OKLAHOMA CITY — The U.S. Department of Defense has awarded a $1.78 million grant to a researcher at the OU Health Stephenson Cancer Center at the University of Oklahoma. The grant is to study the process of cancer metastasis, which is currently affecting more than 620,000 Americans, according to the National Cancer Institute.
The four-year grant was awarded to Natarajan Aravindan, Ph.D., who is an associate professor in the Department of Radiation Oncology in the OU College of Medicine and a researcher at OU Health Stephenson Cancer Center.
Cancer metastasis — the spread of cancer cells from the place where they first formed to another part of the body — is the primary cause of death for more than 90% of people with cancer, not the original tumor. Because active-duty members of the military may face a higher risk for some types of cancer as compared to the general U.S. population, the Department of Defense funds efforts to discover new methods of stopping the progression of cancer.
In this study, Aravindan will focus on the metastatic process of neuroblastoma, glioblastoma, endometrial, bladder, colon, thyroid, and head and neck cancers. His research focuses on a protein called retinal degeneration 3 (RD3), which scientists previously thought only existed in the eye. Aravindan’s research team was the first in the world to demonstrate that RD3 is produced in all human tissues. However, some types of cancer cells lack RD3, and it is that absence that appears to drive metastasis and make cancer resistant to treatment. Restoring RD3 to cancer cells could improve patients’ survival.
Aravindan will use the new grant to further understand how RD3 loss allows cancer to progress, and he will test the effectiveness of delivering RD3 into the tumor by itself and in combination with existing cancer treatments.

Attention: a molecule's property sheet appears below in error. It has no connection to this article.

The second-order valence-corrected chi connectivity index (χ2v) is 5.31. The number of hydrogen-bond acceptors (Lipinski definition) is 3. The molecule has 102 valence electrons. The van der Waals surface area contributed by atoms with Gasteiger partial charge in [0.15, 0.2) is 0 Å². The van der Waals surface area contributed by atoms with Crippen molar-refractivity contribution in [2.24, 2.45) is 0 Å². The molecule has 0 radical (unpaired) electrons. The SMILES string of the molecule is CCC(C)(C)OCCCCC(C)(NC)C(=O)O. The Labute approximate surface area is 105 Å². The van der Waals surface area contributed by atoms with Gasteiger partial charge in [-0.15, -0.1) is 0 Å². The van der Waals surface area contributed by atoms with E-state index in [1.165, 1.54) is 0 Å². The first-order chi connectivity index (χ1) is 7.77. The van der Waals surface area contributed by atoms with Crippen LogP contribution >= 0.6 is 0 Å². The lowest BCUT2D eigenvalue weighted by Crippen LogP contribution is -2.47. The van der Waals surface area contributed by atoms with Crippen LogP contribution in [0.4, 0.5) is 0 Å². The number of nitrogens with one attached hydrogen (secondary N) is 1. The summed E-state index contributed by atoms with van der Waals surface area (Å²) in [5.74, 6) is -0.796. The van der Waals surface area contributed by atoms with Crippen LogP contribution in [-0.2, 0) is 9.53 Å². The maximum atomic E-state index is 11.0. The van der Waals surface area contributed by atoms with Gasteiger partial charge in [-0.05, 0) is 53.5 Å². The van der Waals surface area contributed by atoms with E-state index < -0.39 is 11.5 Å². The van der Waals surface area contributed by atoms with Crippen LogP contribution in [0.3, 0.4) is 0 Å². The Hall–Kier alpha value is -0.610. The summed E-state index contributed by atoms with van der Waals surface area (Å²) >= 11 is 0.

“The research is not only going to benefit the military by decreasing the impact of cancer on active-duty service members, their families and veterans, but potentially benefits all cancer patients,” Aravindan said.
Aravindan’s grant is called an Impact Award and is awarded through the Congressionally Directed Medical Research Programs of the Department of Defense.
OU Health Stephenson Cancer Center
OU Health Stephenson Cancer Center is Oklahoma’s only National Cancer Institute-Designated Cancer Center. Stephenson Cancer Center is one of the nation’s elite centers, representing the top 2% of cancer centers in the country. It is the largest and most comprehensive oncology practice in the state, delivering patient-centered, multidisciplinary care for every type of cancer. As one of the nation’s leading research organizations, Stephenson Cancer Center uses the latest innovations to fight and eliminate cancer, and is currently ranked No. 1 among all cancer centers in the nation for the number of patients participating in clinical trials sponsored by the NCI’s National Clinical Trials Network. For more information, visit stephensoncancercenter.org.
OU Health Sciences Center
The University of Oklahoma Health Sciences Center is one of the nation’s few academic health centers with all health professions colleges — Allied Health, Dentistry, Medicine, Nursing, Pharmacy, Public Health, Graduate Studies and School of Community Medicine. The OU Health Sciences Center serves approximately 4,000 students in more than 70 undergraduate and graduate degree programs on campuses in Oklahoma City and Tulsa and is the academic and research partner of OU Health, the state’s only comprehensive academic health care system. The OU Health Sciences Center is ranked 108 out of over 2,900 institutions in funding received from the National Institutes of Health, according to the Blue Ridge Institute for Medical Research. For more information, visit ouhsc.edu.
About the University of Oklahoma
Founded in 1890, the University of Oklahoma is a public research university located in Norman, Oklahoma. OU serves the educational, cultural, economic and health care needs of the state, region and nation. For more information visit ou.edu.